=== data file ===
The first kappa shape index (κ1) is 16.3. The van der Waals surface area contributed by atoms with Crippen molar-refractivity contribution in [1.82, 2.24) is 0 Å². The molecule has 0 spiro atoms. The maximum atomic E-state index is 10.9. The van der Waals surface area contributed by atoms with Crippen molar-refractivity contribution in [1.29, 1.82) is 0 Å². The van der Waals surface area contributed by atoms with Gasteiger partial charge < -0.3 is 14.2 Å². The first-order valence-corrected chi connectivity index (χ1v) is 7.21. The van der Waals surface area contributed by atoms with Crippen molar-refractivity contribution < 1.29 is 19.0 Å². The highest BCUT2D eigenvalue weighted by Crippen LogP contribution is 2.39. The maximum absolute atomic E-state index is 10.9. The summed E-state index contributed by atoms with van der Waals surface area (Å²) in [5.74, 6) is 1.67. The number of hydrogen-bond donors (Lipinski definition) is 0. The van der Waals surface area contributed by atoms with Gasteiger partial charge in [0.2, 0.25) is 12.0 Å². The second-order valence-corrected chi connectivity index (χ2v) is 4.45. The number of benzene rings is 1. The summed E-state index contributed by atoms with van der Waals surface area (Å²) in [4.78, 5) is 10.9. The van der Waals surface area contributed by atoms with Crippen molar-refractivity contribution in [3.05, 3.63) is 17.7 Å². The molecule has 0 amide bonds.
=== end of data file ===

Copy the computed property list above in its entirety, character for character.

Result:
The first kappa shape index (κ1) is 16.3. The van der Waals surface area contributed by atoms with Crippen molar-refractivity contribution in [1.82, 2.24) is 0 Å². The molecule has 0 spiro atoms. The maximum atomic E-state index is 10.9. The van der Waals surface area contributed by atoms with Crippen molar-refractivity contribution in [1.29, 1.82) is 0 Å². The van der Waals surface area contributed by atoms with Gasteiger partial charge < -0.3 is 14.2 Å². The first-order valence-corrected chi connectivity index (χ1v) is 7.21. The van der Waals surface area contributed by atoms with Crippen molar-refractivity contribution < 1.29 is 19.0 Å². The highest BCUT2D eigenvalue weighted by Crippen LogP contribution is 2.39. The maximum absolute atomic E-state index is 10.9. The summed E-state index contributed by atoms with van der Waals surface area (Å²) in [5.74, 6) is 1.67. The number of hydrogen-bond donors (Lipinski definition) is 0. The van der Waals surface area contributed by atoms with Gasteiger partial charge in [0.2, 0.25) is 12.0 Å². The second-order valence-corrected chi connectivity index (χ2v) is 4.45. The number of benzene rings is 1. The summed E-state index contributed by atoms with van der Waals surface area (Å²) in [4.78, 5) is 10.9. The van der Waals surface area contributed by atoms with Crippen molar-refractivity contribution in [3.05, 3.63) is 17.7 Å². The molecule has 0 amide bonds.